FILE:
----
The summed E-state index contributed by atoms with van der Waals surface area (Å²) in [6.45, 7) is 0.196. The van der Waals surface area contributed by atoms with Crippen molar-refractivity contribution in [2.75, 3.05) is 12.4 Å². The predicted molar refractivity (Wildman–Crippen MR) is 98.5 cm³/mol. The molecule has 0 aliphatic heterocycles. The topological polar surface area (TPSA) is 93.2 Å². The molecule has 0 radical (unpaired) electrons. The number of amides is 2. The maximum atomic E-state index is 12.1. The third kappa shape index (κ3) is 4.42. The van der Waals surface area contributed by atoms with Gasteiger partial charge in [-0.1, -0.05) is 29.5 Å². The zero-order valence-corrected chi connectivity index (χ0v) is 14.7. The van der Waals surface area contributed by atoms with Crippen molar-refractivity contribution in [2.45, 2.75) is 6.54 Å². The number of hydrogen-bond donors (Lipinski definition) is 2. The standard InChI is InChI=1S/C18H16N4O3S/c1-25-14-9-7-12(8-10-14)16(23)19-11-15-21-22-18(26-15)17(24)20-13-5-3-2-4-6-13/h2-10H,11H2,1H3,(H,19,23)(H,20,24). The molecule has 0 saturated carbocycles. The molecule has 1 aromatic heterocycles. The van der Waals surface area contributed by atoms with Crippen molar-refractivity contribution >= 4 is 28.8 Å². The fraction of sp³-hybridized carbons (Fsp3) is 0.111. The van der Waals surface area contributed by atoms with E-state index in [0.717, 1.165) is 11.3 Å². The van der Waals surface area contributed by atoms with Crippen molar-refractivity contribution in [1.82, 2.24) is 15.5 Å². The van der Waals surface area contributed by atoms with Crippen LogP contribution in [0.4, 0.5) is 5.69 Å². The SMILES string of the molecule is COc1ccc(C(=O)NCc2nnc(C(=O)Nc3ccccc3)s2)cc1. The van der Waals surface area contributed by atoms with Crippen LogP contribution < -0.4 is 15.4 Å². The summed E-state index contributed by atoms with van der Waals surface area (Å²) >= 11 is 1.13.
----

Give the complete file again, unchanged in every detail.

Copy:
The summed E-state index contributed by atoms with van der Waals surface area (Å²) in [6.45, 7) is 0.196. The van der Waals surface area contributed by atoms with Crippen molar-refractivity contribution in [2.75, 3.05) is 12.4 Å². The predicted molar refractivity (Wildman–Crippen MR) is 98.5 cm³/mol. The molecule has 0 aliphatic heterocycles. The topological polar surface area (TPSA) is 93.2 Å². The molecule has 0 radical (unpaired) electrons. The number of amides is 2. The maximum atomic E-state index is 12.1. The third kappa shape index (κ3) is 4.42. The van der Waals surface area contributed by atoms with Gasteiger partial charge in [-0.1, -0.05) is 29.5 Å². The zero-order valence-corrected chi connectivity index (χ0v) is 14.7. The van der Waals surface area contributed by atoms with Crippen molar-refractivity contribution in [2.45, 2.75) is 6.54 Å². The number of hydrogen-bond donors (Lipinski definition) is 2. The standard InChI is InChI=1S/C18H16N4O3S/c1-25-14-9-7-12(8-10-14)16(23)19-11-15-21-22-18(26-15)17(24)20-13-5-3-2-4-6-13/h2-10H,11H2,1H3,(H,19,23)(H,20,24). The molecule has 0 saturated carbocycles. The molecule has 1 aromatic heterocycles. The van der Waals surface area contributed by atoms with Crippen molar-refractivity contribution >= 4 is 28.8 Å². The fraction of sp³-hybridized carbons (Fsp3) is 0.111. The van der Waals surface area contributed by atoms with E-state index in [0.717, 1.165) is 11.3 Å². The van der Waals surface area contributed by atoms with Crippen molar-refractivity contribution in [1.82, 2.24) is 15.5 Å². The van der Waals surface area contributed by atoms with Crippen LogP contribution in [0.4, 0.5) is 5.69 Å². The SMILES string of the molecule is COc1ccc(C(=O)NCc2nnc(C(=O)Nc3ccccc3)s2)cc1. The van der Waals surface area contributed by atoms with Crippen LogP contribution < -0.4 is 15.4 Å². The summed E-state index contributed by atoms with van der Waals surface area (Å²) >= 11 is 1.13.